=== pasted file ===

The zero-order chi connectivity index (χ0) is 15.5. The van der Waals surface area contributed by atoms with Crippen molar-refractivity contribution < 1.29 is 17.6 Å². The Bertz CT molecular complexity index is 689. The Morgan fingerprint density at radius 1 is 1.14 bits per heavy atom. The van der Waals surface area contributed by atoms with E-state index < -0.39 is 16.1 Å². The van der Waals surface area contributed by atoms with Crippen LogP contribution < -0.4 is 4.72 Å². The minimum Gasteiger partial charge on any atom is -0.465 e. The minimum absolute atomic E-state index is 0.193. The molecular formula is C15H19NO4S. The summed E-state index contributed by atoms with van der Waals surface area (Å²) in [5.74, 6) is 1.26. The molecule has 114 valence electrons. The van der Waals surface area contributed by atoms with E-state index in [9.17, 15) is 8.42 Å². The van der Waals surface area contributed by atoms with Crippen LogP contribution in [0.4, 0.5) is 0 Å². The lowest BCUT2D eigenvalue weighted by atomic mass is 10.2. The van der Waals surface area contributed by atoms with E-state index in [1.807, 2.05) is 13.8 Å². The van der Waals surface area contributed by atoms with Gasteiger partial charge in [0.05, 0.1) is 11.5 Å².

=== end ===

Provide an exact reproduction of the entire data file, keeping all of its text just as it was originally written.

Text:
The zero-order chi connectivity index (χ0) is 15.5. The van der Waals surface area contributed by atoms with Crippen molar-refractivity contribution < 1.29 is 17.6 Å². The Bertz CT molecular complexity index is 689. The Morgan fingerprint density at radius 1 is 1.14 bits per heavy atom. The van der Waals surface area contributed by atoms with E-state index < -0.39 is 16.1 Å². The van der Waals surface area contributed by atoms with Crippen LogP contribution < -0.4 is 4.72 Å². The minimum Gasteiger partial charge on any atom is -0.465 e. The minimum absolute atomic E-state index is 0.193. The molecular formula is C15H19NO4S. The summed E-state index contributed by atoms with van der Waals surface area (Å²) in [5.74, 6) is 1.26. The molecule has 114 valence electrons. The van der Waals surface area contributed by atoms with E-state index in [9.17, 15) is 8.42 Å². The van der Waals surface area contributed by atoms with Crippen LogP contribution in [0.4, 0.5) is 0 Å². The lowest BCUT2D eigenvalue weighted by atomic mass is 10.2. The van der Waals surface area contributed by atoms with E-state index in [1.807, 2.05) is 13.8 Å². The van der Waals surface area contributed by atoms with Gasteiger partial charge in [0.05, 0.1) is 11.5 Å².